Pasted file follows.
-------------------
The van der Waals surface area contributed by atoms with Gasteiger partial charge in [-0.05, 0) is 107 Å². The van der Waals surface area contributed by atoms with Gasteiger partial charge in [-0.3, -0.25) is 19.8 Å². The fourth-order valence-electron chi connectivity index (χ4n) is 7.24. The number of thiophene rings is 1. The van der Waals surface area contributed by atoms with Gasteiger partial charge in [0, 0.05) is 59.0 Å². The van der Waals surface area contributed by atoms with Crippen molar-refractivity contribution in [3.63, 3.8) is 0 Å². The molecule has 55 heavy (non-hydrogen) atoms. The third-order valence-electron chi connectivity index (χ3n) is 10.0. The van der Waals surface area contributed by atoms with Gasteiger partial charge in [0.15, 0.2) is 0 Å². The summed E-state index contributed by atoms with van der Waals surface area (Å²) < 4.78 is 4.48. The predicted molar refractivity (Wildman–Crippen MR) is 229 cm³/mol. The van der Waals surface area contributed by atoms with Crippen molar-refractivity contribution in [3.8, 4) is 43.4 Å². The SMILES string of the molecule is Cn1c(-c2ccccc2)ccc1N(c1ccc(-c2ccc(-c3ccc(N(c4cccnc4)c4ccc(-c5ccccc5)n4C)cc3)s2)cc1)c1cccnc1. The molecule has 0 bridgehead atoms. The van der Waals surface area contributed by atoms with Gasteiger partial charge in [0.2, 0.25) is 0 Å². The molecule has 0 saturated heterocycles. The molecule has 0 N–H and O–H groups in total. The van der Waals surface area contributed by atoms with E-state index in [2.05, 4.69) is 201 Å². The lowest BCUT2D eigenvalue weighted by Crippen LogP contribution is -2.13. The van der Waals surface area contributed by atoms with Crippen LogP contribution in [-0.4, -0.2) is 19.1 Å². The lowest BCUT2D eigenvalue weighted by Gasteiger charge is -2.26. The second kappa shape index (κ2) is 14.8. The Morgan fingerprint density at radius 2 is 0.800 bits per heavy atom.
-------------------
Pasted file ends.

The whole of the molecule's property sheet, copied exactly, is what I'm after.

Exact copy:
The van der Waals surface area contributed by atoms with Gasteiger partial charge in [-0.05, 0) is 107 Å². The van der Waals surface area contributed by atoms with Gasteiger partial charge in [-0.3, -0.25) is 19.8 Å². The fourth-order valence-electron chi connectivity index (χ4n) is 7.24. The number of thiophene rings is 1. The van der Waals surface area contributed by atoms with Gasteiger partial charge in [0, 0.05) is 59.0 Å². The van der Waals surface area contributed by atoms with Crippen molar-refractivity contribution in [3.63, 3.8) is 0 Å². The molecule has 55 heavy (non-hydrogen) atoms. The third-order valence-electron chi connectivity index (χ3n) is 10.0. The van der Waals surface area contributed by atoms with Gasteiger partial charge in [0.15, 0.2) is 0 Å². The summed E-state index contributed by atoms with van der Waals surface area (Å²) < 4.78 is 4.48. The predicted molar refractivity (Wildman–Crippen MR) is 229 cm³/mol. The van der Waals surface area contributed by atoms with Crippen molar-refractivity contribution in [3.8, 4) is 43.4 Å². The SMILES string of the molecule is Cn1c(-c2ccccc2)ccc1N(c1ccc(-c2ccc(-c3ccc(N(c4cccnc4)c4ccc(-c5ccccc5)n4C)cc3)s2)cc1)c1cccnc1. The molecule has 0 bridgehead atoms. The van der Waals surface area contributed by atoms with Gasteiger partial charge in [0.2, 0.25) is 0 Å². The molecule has 0 saturated heterocycles. The molecule has 0 N–H and O–H groups in total. The van der Waals surface area contributed by atoms with E-state index in [2.05, 4.69) is 201 Å². The lowest BCUT2D eigenvalue weighted by Crippen LogP contribution is -2.13. The van der Waals surface area contributed by atoms with Crippen LogP contribution in [-0.4, -0.2) is 19.1 Å². The lowest BCUT2D eigenvalue weighted by Gasteiger charge is -2.26. The second kappa shape index (κ2) is 14.8. The Morgan fingerprint density at radius 2 is 0.800 bits per heavy atom.